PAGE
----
Why accurate attack attribution is critical in cybersecurity

Published on February 22, 2019

 

By Igor Baikalov, chief scientist at Securonix

 

Read this article on SC Magazine UK

 

The Internet favours anonymity by design. Despite being an obvious boon to cybercriminals and terrorists, anonymity has long been touted to be a worthy price to pay for supporting the foundations of democracy: privacy and free speech. This belief has been shattered in recent years by the propagation of fake news-fuelled Infowars and mass affordability of deep fake generators, and so we are stuck with anonymity at its worst. As a result, attribution, despite all its shortcomings, remains the only way to identify and prosecute attackers.

Today, there are a wide variety of malicious actors to choose from: nation-states, criminals, terrorists, hacktivists, script kiddies, and let’s not forget insiders. They differ in their capabilities, methods, persistence and, most of all, their goals. Knowing “Who” attacked you can indicate potential objectives, or “What” they were after; methods of infiltration, or “How” they conducted the attack; and even “Where” to find points of compromise and covert communication channels.

Any entity that wants to survive in the current threat environment, from small business to all-powerful nation-states, has to care about attack attribution for an efficient incident response. You need to know ”How” to close the gaps and strengthen your defences; “What” to attempt to recover your assets and mount effective damage control; “Where” to restore your environment to a secure operational state. And, if you can afford it, you might even want to go back to “Who” to punish the perpetrator with counteroffensive.

 

Challenges with attributing cyber attacks

Attribution was traditionally based on the indicators of compromise (IOCs) discovered during forensic analysis. Typical IOCs would be malware file hashes, virus signatures, domain names and IP addresses of command and control (C&C) servers. IOCs would then be matched to Tactics, Techniques and Procedures (TTPs) of known threat actors. As defences evolved, attackers learned and upped their game too: code obfuscation, polymorphic designs, fileless malware, dynamic attack infrastructure and traffic blending made static IOCs pretty much useless.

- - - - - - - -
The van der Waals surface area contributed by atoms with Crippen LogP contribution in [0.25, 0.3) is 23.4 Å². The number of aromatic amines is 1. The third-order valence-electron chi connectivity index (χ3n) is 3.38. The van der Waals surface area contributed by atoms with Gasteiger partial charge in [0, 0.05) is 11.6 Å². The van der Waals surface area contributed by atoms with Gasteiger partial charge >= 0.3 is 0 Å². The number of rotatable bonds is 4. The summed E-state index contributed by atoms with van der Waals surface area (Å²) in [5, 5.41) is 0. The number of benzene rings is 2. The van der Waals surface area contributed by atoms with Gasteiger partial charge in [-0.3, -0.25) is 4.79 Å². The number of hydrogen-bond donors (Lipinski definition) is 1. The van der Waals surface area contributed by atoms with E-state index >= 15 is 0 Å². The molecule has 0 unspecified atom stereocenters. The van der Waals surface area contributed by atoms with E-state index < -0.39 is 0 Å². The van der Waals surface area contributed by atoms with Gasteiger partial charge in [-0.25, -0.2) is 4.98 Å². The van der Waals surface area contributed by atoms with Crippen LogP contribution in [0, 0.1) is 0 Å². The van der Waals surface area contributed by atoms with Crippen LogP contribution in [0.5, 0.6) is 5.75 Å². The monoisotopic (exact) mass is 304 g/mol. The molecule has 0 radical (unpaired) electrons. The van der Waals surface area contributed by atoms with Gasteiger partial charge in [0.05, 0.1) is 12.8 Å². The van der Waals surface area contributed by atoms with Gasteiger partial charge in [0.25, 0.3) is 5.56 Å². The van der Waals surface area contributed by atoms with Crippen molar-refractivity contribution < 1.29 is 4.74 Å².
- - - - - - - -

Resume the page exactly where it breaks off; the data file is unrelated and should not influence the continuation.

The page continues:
Defenders now have to rely on TTPs built on behavioural models and any leftover clues like the language indicators in the compiled code, file modification time zone, or accidental access to C&C from the IP that can be tied to the actual attacker. The situation is even more complicated by the attackers mimicking other bad actors to either deflect the blame or hide their own intelligence efforts, or deliberately mount false flag operations to hurt a competing adversary.

Other problems investigators face when trying to attribute cyberattacks are detection latency and lack of visibility. While massive DDoS attacks are hard to miss, data breaches or low-and-slow APT attacks can go undetected for months, which leaves plenty of time to dispose of assets, scramble attack infrastructure and erase any evidence of the intrusion.

Very few organizations have advanced monitoring capabilities to detect elaborate attacks in time, and even fewer have an incident response programs agile enough to catch a fleeing attacker. Low visibility is mainly due to gaps in monitoring, insufficient logging, deliberately purged logs, or too frequent log rotation – the latter exacerbated by the detection latency.